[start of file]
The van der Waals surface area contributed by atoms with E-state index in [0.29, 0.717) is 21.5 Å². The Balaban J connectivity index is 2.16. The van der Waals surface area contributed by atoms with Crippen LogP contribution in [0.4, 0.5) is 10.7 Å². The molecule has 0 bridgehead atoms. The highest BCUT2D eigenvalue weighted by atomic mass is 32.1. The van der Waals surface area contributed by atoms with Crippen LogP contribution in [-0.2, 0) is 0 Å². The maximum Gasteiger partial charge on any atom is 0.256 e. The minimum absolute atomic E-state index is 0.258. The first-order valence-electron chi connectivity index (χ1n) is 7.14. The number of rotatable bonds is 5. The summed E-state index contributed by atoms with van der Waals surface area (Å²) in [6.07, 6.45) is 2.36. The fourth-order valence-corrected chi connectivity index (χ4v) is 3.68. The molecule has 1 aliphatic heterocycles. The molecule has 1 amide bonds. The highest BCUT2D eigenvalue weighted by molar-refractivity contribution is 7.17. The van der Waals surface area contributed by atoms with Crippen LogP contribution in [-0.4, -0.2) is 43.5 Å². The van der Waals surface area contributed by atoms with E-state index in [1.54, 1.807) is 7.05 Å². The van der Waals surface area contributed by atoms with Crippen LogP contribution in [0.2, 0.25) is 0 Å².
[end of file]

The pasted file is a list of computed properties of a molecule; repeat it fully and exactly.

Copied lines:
The van der Waals surface area contributed by atoms with E-state index in [0.29, 0.717) is 21.5 Å². The Balaban J connectivity index is 2.16. The van der Waals surface area contributed by atoms with Crippen LogP contribution in [0.4, 0.5) is 10.7 Å². The molecule has 0 bridgehead atoms. The highest BCUT2D eigenvalue weighted by atomic mass is 32.1. The van der Waals surface area contributed by atoms with Crippen LogP contribution in [-0.2, 0) is 0 Å². The maximum Gasteiger partial charge on any atom is 0.256 e. The minimum absolute atomic E-state index is 0.258. The first-order valence-electron chi connectivity index (χ1n) is 7.14. The number of rotatable bonds is 5. The summed E-state index contributed by atoms with van der Waals surface area (Å²) in [6.07, 6.45) is 2.36. The fourth-order valence-corrected chi connectivity index (χ4v) is 3.68. The molecule has 1 aliphatic heterocycles. The molecule has 1 amide bonds. The highest BCUT2D eigenvalue weighted by molar-refractivity contribution is 7.17. The van der Waals surface area contributed by atoms with Crippen LogP contribution in [-0.4, -0.2) is 43.5 Å². The van der Waals surface area contributed by atoms with E-state index in [1.54, 1.807) is 7.05 Å². The van der Waals surface area contributed by atoms with Crippen LogP contribution in [0.2, 0.25) is 0 Å².